We have all heard the good news. California no longer recognizes a distinction between same-sex and opposite-sex marriages. Any couple can now obtain a marriage license and wed, regardless of that couple’s sexual orientation. In 2016 the U.S. Supreme Court affirmed marriage equality across the United States.
Even with these ‘wins’, our work is not done. There are issues that affect our gay and lesbian clientele in divorce – that are generally not applicable to heterosexual marriages. We’ve taken a look back at some of our recent cases and provided a list of the most common considerations gay and lesbians spouse’s should think about if they decide to dissolve their relationship.
Short marriage, long cohabitation? In California we simply do not have common law marriage. Even if you were in relationship and living together for 10+ years before you were able to marry, the Family Law system generally looks only at your period of marriage (and/ or domestic partnership) when determining property and support rights and obligations. This means that unless you and your spouse agree to a collaborative approach (or use a seasoned mediator) to dissolve your marriage, your property rights and the length of spousal support will likely only be determined by the length of your actual marriage. If your spouse refuses to consider the length of your cohabitation for purposes of acquiring joint property (such as retirement contributions or purchase of a home), you may want to consider filing (in addition to a divorce action) a Marvin (civil) action requesting property division and/or palimony for the period of time in which you lived together but were not married. Any support obligations originating from your pre domestic partnership years will probably only be addressed in civil court via a Marvin action. Marvin actions are very technical and require an express or implied agreement(s) to support and/or pool your resources/assets. You will want to choose an attorney as not all family law lawyers are familiar and seasoned in these types of actions. What ever you do – move fast – there’s a statute of limitations (usually 2 years) that you don’t want to miss!
Domestic Partnership: If you were or are in a domestic partnership you will need to dissolve BOTH your marriage and your domestic partnership. Dissolving one status does not automatically dissolve the others unless it is included in the order. Usually, this can be accomplished in one legal action but must be done properly. The period in which you were domestic partnered will also be considered by the Family Law court for purposes of property division and support! However, your DP must have been REGISTERED with the state of California. Simply registering in a city will not be considered valid.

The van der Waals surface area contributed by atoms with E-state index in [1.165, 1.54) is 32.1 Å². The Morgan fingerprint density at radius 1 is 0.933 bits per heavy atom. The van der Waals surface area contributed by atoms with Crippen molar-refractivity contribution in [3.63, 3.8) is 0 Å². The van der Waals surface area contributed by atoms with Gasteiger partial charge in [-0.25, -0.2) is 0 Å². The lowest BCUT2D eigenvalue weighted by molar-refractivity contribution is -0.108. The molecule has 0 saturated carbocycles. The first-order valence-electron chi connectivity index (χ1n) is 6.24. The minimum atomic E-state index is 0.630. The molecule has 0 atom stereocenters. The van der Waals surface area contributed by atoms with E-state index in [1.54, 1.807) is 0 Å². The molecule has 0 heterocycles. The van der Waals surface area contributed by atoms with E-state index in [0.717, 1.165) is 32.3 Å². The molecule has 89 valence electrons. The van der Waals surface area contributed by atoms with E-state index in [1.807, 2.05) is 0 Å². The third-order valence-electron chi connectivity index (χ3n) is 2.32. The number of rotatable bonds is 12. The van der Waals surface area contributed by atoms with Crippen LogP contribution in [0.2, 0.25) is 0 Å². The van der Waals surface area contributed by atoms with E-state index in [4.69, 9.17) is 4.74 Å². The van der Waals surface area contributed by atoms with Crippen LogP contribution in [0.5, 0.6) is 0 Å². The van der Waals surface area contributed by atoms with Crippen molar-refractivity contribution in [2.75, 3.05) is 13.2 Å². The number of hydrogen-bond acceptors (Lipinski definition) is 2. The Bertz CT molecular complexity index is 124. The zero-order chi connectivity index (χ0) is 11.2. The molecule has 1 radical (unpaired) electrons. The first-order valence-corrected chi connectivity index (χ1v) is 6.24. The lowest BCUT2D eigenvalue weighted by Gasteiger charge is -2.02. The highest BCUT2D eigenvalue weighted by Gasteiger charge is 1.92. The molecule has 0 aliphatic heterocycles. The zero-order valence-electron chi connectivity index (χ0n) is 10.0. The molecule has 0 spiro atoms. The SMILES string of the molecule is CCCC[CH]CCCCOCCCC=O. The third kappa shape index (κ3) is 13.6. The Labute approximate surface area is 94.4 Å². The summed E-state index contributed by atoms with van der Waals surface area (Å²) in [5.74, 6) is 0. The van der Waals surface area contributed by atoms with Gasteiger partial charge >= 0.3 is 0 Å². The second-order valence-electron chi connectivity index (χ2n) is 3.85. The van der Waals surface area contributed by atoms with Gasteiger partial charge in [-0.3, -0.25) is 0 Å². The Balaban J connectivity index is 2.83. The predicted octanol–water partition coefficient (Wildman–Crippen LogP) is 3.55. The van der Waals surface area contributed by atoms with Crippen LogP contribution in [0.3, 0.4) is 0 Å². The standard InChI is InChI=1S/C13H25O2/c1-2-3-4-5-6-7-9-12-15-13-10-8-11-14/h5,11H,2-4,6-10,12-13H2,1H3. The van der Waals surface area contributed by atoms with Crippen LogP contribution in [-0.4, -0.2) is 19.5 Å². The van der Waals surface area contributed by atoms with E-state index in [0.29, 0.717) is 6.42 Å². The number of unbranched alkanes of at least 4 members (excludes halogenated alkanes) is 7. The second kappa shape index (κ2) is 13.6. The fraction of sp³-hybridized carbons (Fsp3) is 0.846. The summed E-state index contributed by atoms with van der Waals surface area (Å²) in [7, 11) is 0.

Children born before marriage: You’ve likely taken steps to ensure that your child(ren) legally has two parents. If for whatever reason this has not been accomplished, your divorce is your opportunity to ensure that parentage is established legally.
Jurisdiction: In certain circumstances, your domestic partnership or other civil union can be dissolved in California even if you are not a resident. Check with a family law attorney to see if you are a good candidate to ‘divorce’ in California. California provides really good protections to DP’s and it might be advantageous to dissolve your relationship here if possible.
Date of Marriage: Assume the following: you married – then your marriage was deemed ‘unlawful’ (ugh) — then you did NOT remarry once marriage became lawful again. What happens? Well, assuming your marriage was legal at the time and in the place you were married, your same sex marriage should be recognized as lawful back to the date it was solemnized.
While same sex marriage is now legal, it doesn’t mean that all wrongs have been rectified. To the extent that we can help make your divorce fair — we are ready to help.
**Please note that this article pertains to existing California law and is meant for informational purposes only. Please do not make decisions that will affect your future based on things you’ve read in this post. Instead, consult with a Certified Family Law Specialist – It doesn’t have to be us, but be sure to seek out sound legal advice that pertains specifically to the facts of your case.
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